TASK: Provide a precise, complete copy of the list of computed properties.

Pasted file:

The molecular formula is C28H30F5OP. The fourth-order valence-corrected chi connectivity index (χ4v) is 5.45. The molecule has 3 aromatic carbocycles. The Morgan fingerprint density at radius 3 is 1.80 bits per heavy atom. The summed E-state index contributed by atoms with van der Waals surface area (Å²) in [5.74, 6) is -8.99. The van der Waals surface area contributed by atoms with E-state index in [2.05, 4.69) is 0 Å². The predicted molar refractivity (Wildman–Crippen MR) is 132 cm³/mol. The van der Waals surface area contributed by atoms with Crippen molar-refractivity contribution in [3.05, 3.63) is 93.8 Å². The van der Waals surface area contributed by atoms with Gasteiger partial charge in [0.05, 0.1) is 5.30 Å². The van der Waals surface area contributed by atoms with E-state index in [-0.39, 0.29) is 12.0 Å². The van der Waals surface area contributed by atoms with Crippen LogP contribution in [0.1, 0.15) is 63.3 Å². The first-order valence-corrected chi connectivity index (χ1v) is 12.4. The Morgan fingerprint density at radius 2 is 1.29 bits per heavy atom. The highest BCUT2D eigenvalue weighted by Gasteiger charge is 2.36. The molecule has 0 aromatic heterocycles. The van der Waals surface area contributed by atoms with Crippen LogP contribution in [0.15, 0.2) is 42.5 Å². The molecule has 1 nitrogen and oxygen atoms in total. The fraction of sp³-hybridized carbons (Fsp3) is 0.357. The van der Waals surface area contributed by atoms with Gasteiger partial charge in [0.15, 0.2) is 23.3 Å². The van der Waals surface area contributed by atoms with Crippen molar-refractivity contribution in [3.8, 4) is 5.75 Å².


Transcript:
The molecular formula is C28H30F5OP. The fourth-order valence-corrected chi connectivity index (χ4v) is 5.45. The molecule has 3 aromatic carbocycles. The Morgan fingerprint density at radius 3 is 1.80 bits per heavy atom. The summed E-state index contributed by atoms with van der Waals surface area (Å²) in [5.74, 6) is -8.99. The van der Waals surface area contributed by atoms with E-state index in [2.05, 4.69) is 0 Å². The predicted molar refractivity (Wildman–Crippen MR) is 132 cm³/mol. The van der Waals surface area contributed by atoms with Crippen molar-refractivity contribution in [3.05, 3.63) is 93.8 Å². The van der Waals surface area contributed by atoms with Gasteiger partial charge in [0.05, 0.1) is 5.30 Å². The van der Waals surface area contributed by atoms with E-state index in [-0.39, 0.29) is 12.0 Å². The van der Waals surface area contributed by atoms with Crippen LogP contribution in [0.1, 0.15) is 63.3 Å². The first-order valence-corrected chi connectivity index (χ1v) is 12.4. The Morgan fingerprint density at radius 2 is 1.29 bits per heavy atom. The highest BCUT2D eigenvalue weighted by Gasteiger charge is 2.36. The molecule has 0 aromatic heterocycles. The van der Waals surface area contributed by atoms with Crippen LogP contribution in [0.15, 0.2) is 42.5 Å². The molecule has 1 nitrogen and oxygen atoms in total. The fraction of sp³-hybridized carbons (Fsp3) is 0.357. The van der Waals surface area contributed by atoms with Gasteiger partial charge in [0.15, 0.2) is 23.3 Å². The van der Waals surface area contributed by atoms with Crippen molar-refractivity contribution in [3.8, 4) is 5.75 Å².